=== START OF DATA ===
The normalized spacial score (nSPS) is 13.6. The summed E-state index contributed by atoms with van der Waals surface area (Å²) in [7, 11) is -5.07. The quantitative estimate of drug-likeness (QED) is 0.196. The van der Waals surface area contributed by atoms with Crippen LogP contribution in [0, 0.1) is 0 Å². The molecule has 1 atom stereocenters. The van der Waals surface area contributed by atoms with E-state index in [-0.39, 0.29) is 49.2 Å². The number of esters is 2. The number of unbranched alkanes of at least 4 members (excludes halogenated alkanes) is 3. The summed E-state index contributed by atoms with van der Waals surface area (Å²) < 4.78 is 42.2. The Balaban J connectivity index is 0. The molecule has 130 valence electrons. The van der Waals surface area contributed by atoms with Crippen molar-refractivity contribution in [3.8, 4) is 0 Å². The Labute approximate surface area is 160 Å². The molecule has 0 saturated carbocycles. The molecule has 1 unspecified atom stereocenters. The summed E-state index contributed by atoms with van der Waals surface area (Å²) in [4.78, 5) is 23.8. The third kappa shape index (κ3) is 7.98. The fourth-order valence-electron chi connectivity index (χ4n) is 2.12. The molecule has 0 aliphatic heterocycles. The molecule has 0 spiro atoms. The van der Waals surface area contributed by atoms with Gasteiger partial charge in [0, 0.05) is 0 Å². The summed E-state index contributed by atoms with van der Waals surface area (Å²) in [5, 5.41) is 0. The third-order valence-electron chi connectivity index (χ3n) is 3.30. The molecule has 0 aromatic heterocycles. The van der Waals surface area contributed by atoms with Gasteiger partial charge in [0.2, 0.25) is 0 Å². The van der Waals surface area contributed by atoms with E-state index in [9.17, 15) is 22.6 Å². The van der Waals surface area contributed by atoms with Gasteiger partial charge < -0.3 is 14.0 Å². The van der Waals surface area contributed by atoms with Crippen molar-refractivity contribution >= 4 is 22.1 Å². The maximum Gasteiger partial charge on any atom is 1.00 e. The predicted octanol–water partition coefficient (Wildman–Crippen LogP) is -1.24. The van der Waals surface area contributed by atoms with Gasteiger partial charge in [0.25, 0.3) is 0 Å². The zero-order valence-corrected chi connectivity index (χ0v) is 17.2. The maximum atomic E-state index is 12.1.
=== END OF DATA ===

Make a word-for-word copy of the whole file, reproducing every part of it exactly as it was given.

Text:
The normalized spacial score (nSPS) is 13.6. The summed E-state index contributed by atoms with van der Waals surface area (Å²) in [7, 11) is -5.07. The quantitative estimate of drug-likeness (QED) is 0.196. The van der Waals surface area contributed by atoms with Crippen LogP contribution in [0, 0.1) is 0 Å². The molecule has 1 atom stereocenters. The van der Waals surface area contributed by atoms with E-state index in [-0.39, 0.29) is 49.2 Å². The number of esters is 2. The number of unbranched alkanes of at least 4 members (excludes halogenated alkanes) is 3. The summed E-state index contributed by atoms with van der Waals surface area (Å²) < 4.78 is 42.2. The Balaban J connectivity index is 0. The molecule has 130 valence electrons. The van der Waals surface area contributed by atoms with Crippen molar-refractivity contribution in [3.8, 4) is 0 Å². The Labute approximate surface area is 160 Å². The molecule has 0 saturated carbocycles. The molecule has 1 unspecified atom stereocenters. The summed E-state index contributed by atoms with van der Waals surface area (Å²) in [4.78, 5) is 23.8. The third kappa shape index (κ3) is 7.98. The fourth-order valence-electron chi connectivity index (χ4n) is 2.12. The molecule has 0 aliphatic heterocycles. The molecule has 0 spiro atoms. The van der Waals surface area contributed by atoms with Gasteiger partial charge in [0, 0.05) is 0 Å². The summed E-state index contributed by atoms with van der Waals surface area (Å²) in [5, 5.41) is 0. The third-order valence-electron chi connectivity index (χ3n) is 3.30. The molecule has 0 aromatic heterocycles. The van der Waals surface area contributed by atoms with Gasteiger partial charge in [0.2, 0.25) is 0 Å². The van der Waals surface area contributed by atoms with E-state index in [9.17, 15) is 22.6 Å². The van der Waals surface area contributed by atoms with Gasteiger partial charge < -0.3 is 14.0 Å². The van der Waals surface area contributed by atoms with Crippen molar-refractivity contribution >= 4 is 22.1 Å². The maximum Gasteiger partial charge on any atom is 1.00 e. The predicted octanol–water partition coefficient (Wildman–Crippen LogP) is -1.24. The van der Waals surface area contributed by atoms with Gasteiger partial charge in [0.25, 0.3) is 0 Å². The zero-order valence-corrected chi connectivity index (χ0v) is 17.2. The maximum atomic E-state index is 12.1.